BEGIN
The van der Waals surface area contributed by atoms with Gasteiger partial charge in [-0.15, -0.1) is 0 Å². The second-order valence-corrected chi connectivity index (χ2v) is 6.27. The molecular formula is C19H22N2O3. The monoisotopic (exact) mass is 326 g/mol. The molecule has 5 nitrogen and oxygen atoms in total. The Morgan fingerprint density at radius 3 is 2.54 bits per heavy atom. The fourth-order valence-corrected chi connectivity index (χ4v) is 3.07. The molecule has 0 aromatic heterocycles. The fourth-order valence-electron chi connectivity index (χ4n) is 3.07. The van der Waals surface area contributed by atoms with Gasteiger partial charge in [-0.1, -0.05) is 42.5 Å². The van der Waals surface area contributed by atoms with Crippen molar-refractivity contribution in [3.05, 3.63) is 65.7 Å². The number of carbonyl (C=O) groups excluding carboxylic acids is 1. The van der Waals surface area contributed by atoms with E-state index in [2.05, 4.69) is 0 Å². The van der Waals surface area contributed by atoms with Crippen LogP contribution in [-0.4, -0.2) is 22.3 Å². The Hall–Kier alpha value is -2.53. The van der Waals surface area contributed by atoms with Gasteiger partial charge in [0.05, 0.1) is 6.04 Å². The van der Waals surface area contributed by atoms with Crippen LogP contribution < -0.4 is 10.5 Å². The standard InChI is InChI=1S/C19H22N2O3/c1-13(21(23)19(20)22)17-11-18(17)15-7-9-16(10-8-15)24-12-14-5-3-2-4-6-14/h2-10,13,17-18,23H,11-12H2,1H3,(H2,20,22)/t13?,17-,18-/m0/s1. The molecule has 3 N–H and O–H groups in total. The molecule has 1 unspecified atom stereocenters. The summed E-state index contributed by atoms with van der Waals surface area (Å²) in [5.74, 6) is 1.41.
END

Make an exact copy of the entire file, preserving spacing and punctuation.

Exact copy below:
The van der Waals surface area contributed by atoms with Gasteiger partial charge in [-0.15, -0.1) is 0 Å². The second-order valence-corrected chi connectivity index (χ2v) is 6.27. The molecular formula is C19H22N2O3. The monoisotopic (exact) mass is 326 g/mol. The molecule has 5 nitrogen and oxygen atoms in total. The Morgan fingerprint density at radius 3 is 2.54 bits per heavy atom. The fourth-order valence-corrected chi connectivity index (χ4v) is 3.07. The molecule has 0 aromatic heterocycles. The fourth-order valence-electron chi connectivity index (χ4n) is 3.07. The van der Waals surface area contributed by atoms with Gasteiger partial charge in [-0.1, -0.05) is 42.5 Å². The van der Waals surface area contributed by atoms with Crippen molar-refractivity contribution in [3.05, 3.63) is 65.7 Å². The number of carbonyl (C=O) groups excluding carboxylic acids is 1. The van der Waals surface area contributed by atoms with E-state index in [2.05, 4.69) is 0 Å². The van der Waals surface area contributed by atoms with Crippen LogP contribution in [-0.4, -0.2) is 22.3 Å². The Hall–Kier alpha value is -2.53. The van der Waals surface area contributed by atoms with Gasteiger partial charge in [0.05, 0.1) is 6.04 Å². The van der Waals surface area contributed by atoms with Crippen LogP contribution < -0.4 is 10.5 Å². The standard InChI is InChI=1S/C19H22N2O3/c1-13(21(23)19(20)22)17-11-18(17)15-7-9-16(10-8-15)24-12-14-5-3-2-4-6-14/h2-10,13,17-18,23H,11-12H2,1H3,(H2,20,22)/t13?,17-,18-/m0/s1. The molecule has 3 N–H and O–H groups in total. The molecule has 1 unspecified atom stereocenters. The summed E-state index contributed by atoms with van der Waals surface area (Å²) in [5.74, 6) is 1.41.